• Create a competitive package to attract and retain good people, even as an early-stage company. It is costly to have turnover and empty seats.
  • If raising capital, include a realistic budget for hiring.
  • Develop an interview plan and scorecard to consistently weigh candidates against each other to identify the best fit.

Your next employee most likely already has a job.

Hiring your brother’s neighbor’s cousin because they are available and inexpensive is not typically the best idea. Instead, identify what your company needs and who can do it best to help you meet your goals.

Posting open roles on your company’s website and industry job sites may net you a pile of applicants from “active candidates” (those who are looking for a job), but they may not be the most relevant.

Expand your search to also include people who are not actively looking but may be interested, given the right opportunity (“passive candidates”). Consider who is already doing an outstanding job in a similar role and tap them on the shoulder. You can find highly qualified candidates by:

  • Leveraging your connections, industry events, etc. Ask who knows of someone and have your network spread the word.
  • Leveraging LinkedIn as a marketing tool (search connections and share news of your opening so your network can help you promote career opportunities at your company).
  • Leveraging LinkedIn as a recruiting tool (buy a LinkedIn job posting, use advanced LinkedIn search tools).
  • Using Boolean search techniques or tools like Seekout to help you uncover the most relevant talent for your role.
  • Holding an open house or networking event at your company to expand your community.
  • Creating an employee referral program with good incentives.
  • Being open to looking outside your specific industry for people who are doing the same function in another area. This can also help you build a diverse pool of candidates, bringing in new experiences, perspectives and identities.
  • Don’t poach from your friends!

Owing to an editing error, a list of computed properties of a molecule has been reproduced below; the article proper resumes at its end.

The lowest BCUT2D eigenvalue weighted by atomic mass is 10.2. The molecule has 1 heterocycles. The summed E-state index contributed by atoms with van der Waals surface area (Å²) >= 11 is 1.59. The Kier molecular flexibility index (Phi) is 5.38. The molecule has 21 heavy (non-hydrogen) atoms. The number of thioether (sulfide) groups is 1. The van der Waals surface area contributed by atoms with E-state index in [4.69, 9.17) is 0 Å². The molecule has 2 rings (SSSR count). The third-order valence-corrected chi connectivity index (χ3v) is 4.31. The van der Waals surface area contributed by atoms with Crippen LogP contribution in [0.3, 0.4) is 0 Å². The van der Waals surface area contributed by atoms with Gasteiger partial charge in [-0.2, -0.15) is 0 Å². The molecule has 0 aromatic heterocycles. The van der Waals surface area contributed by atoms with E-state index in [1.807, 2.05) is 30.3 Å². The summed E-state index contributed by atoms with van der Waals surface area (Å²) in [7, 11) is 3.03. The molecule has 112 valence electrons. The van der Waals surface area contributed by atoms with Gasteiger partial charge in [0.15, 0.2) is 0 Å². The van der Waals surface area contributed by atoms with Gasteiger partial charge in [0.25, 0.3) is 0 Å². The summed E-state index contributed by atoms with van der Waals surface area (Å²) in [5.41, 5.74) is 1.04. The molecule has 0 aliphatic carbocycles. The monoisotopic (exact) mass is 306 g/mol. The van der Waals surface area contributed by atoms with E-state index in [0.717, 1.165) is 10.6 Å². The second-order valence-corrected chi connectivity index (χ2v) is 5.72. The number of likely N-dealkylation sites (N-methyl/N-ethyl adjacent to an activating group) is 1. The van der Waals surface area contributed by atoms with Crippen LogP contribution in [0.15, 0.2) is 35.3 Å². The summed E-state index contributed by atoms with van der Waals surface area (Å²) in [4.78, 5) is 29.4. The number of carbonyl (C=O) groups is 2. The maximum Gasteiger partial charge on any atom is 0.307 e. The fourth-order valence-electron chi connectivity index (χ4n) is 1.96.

Define and prioritize the hard and soft skills needed for success

It’s a common perception that a certain degree, working in a particular industry, or having a specific number of years of experience will make someone successful in a given role. However, if you have rigid requirements, you can miss out on amazing candidates, and you will likely build a homogeneous candidate pool.

  • Think expansively and creatively about what kind of person could be successful. What skills or capabilities are expected from someone with that degree or that experience and who else might have them?
  • Distinguish between the must-haves and nice-to-haves. What does someone absolutely need to be to succeed in the role vs. what can be learned on the job?
  • Consider how requirements in a job description may cause great candidates to opt out from applying. For instance, studies show that women and people of color are less likely to apply for a job unless they meet all the job requirements, so this is also an important step in creating a diverse candidate pool.
  • Use tools to remove unintended bias language in your job description.

Stay tuned for our next article, focused on DIY tips for interviewing candidates to find the best.

Leave a Reply

Your email address will not be published. Required fields are marked *

Fill out this field
Fill out this field
Please enter a valid email address.
You need to agree with the terms to proceed

All Comments